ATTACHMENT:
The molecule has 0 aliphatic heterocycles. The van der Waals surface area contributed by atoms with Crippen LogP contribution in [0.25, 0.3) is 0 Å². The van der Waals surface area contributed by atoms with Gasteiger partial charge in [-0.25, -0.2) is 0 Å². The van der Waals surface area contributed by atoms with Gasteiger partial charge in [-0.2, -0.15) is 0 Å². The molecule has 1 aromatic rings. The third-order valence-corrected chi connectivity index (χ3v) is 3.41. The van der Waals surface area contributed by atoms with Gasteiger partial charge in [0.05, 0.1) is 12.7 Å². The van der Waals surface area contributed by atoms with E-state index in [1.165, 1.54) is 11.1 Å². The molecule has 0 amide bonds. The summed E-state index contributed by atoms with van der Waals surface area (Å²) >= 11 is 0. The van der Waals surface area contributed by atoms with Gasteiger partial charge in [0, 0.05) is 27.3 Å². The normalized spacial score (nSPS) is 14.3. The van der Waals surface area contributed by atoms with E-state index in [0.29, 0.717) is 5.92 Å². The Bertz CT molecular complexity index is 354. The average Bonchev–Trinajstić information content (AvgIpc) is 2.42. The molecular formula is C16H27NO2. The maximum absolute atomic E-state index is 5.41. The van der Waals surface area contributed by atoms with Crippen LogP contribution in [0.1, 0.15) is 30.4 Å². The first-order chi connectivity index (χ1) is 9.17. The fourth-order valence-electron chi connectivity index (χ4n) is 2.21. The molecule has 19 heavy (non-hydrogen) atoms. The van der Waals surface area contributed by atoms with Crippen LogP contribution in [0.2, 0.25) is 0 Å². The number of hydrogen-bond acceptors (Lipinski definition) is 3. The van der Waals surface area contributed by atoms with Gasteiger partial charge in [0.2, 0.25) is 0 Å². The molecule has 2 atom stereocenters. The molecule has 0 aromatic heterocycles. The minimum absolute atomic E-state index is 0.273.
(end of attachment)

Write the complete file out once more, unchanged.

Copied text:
The molecule has 0 aliphatic heterocycles. The van der Waals surface area contributed by atoms with Crippen LogP contribution in [0.25, 0.3) is 0 Å². The van der Waals surface area contributed by atoms with Gasteiger partial charge in [-0.25, -0.2) is 0 Å². The van der Waals surface area contributed by atoms with Gasteiger partial charge in [-0.2, -0.15) is 0 Å². The molecule has 1 aromatic rings. The third-order valence-corrected chi connectivity index (χ3v) is 3.41. The van der Waals surface area contributed by atoms with Gasteiger partial charge in [0.05, 0.1) is 12.7 Å². The van der Waals surface area contributed by atoms with E-state index in [1.165, 1.54) is 11.1 Å². The molecule has 0 amide bonds. The summed E-state index contributed by atoms with van der Waals surface area (Å²) >= 11 is 0. The van der Waals surface area contributed by atoms with Gasteiger partial charge in [0, 0.05) is 27.3 Å². The normalized spacial score (nSPS) is 14.3. The van der Waals surface area contributed by atoms with E-state index in [0.29, 0.717) is 5.92 Å². The Bertz CT molecular complexity index is 354. The average Bonchev–Trinajstić information content (AvgIpc) is 2.42. The molecular formula is C16H27NO2. The maximum absolute atomic E-state index is 5.41. The van der Waals surface area contributed by atoms with Crippen LogP contribution in [0.1, 0.15) is 30.4 Å². The first-order chi connectivity index (χ1) is 9.17. The fourth-order valence-electron chi connectivity index (χ4n) is 2.21. The molecule has 19 heavy (non-hydrogen) atoms. The van der Waals surface area contributed by atoms with Crippen LogP contribution in [0.2, 0.25) is 0 Å². The number of hydrogen-bond acceptors (Lipinski definition) is 3. The van der Waals surface area contributed by atoms with Gasteiger partial charge in [0.2, 0.25) is 0 Å². The molecule has 2 atom stereocenters. The molecule has 0 aromatic heterocycles. The minimum absolute atomic E-state index is 0.273.